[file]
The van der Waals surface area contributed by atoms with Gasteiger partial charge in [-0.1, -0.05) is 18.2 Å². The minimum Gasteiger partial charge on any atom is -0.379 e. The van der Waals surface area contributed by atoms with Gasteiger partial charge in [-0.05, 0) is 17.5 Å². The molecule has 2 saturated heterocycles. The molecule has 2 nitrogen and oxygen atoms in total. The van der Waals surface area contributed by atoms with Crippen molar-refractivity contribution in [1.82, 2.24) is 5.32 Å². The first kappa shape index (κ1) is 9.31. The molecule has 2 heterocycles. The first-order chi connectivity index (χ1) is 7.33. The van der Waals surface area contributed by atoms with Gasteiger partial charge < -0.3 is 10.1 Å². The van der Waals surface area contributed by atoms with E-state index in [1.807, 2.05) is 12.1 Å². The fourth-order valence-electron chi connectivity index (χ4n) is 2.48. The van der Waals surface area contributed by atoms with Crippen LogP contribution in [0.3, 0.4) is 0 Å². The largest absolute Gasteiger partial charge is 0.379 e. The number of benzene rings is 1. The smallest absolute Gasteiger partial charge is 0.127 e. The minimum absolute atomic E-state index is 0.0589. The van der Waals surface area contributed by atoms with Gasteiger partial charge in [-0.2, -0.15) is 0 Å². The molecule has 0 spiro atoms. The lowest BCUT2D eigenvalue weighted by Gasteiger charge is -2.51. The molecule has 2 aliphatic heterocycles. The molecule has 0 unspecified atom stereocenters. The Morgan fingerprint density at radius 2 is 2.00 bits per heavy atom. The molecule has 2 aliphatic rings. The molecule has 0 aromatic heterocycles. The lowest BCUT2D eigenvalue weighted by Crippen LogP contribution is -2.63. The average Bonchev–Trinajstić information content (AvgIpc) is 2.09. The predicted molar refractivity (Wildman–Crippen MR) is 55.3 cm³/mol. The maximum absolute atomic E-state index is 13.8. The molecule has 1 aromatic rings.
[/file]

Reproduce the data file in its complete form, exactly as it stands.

The van der Waals surface area contributed by atoms with Gasteiger partial charge in [-0.1, -0.05) is 18.2 Å². The minimum Gasteiger partial charge on any atom is -0.379 e. The van der Waals surface area contributed by atoms with Gasteiger partial charge in [-0.05, 0) is 17.5 Å². The molecule has 2 saturated heterocycles. The molecule has 2 nitrogen and oxygen atoms in total. The van der Waals surface area contributed by atoms with Crippen molar-refractivity contribution in [1.82, 2.24) is 5.32 Å². The first kappa shape index (κ1) is 9.31. The molecule has 2 heterocycles. The first-order chi connectivity index (χ1) is 7.33. The van der Waals surface area contributed by atoms with Gasteiger partial charge < -0.3 is 10.1 Å². The van der Waals surface area contributed by atoms with E-state index in [1.807, 2.05) is 12.1 Å². The fourth-order valence-electron chi connectivity index (χ4n) is 2.48. The van der Waals surface area contributed by atoms with Crippen LogP contribution in [0.3, 0.4) is 0 Å². The largest absolute Gasteiger partial charge is 0.379 e. The number of benzene rings is 1. The smallest absolute Gasteiger partial charge is 0.127 e. The minimum absolute atomic E-state index is 0.0589. The van der Waals surface area contributed by atoms with Gasteiger partial charge in [-0.2, -0.15) is 0 Å². The molecule has 0 spiro atoms. The lowest BCUT2D eigenvalue weighted by Gasteiger charge is -2.51. The molecule has 2 aliphatic heterocycles. The molecule has 0 unspecified atom stereocenters. The Morgan fingerprint density at radius 2 is 2.00 bits per heavy atom. The molecule has 2 aliphatic rings. The molecule has 0 aromatic heterocycles. The lowest BCUT2D eigenvalue weighted by Crippen LogP contribution is -2.63. The average Bonchev–Trinajstić information content (AvgIpc) is 2.09. The predicted molar refractivity (Wildman–Crippen MR) is 55.3 cm³/mol. The maximum absolute atomic E-state index is 13.8. The molecule has 1 aromatic rings.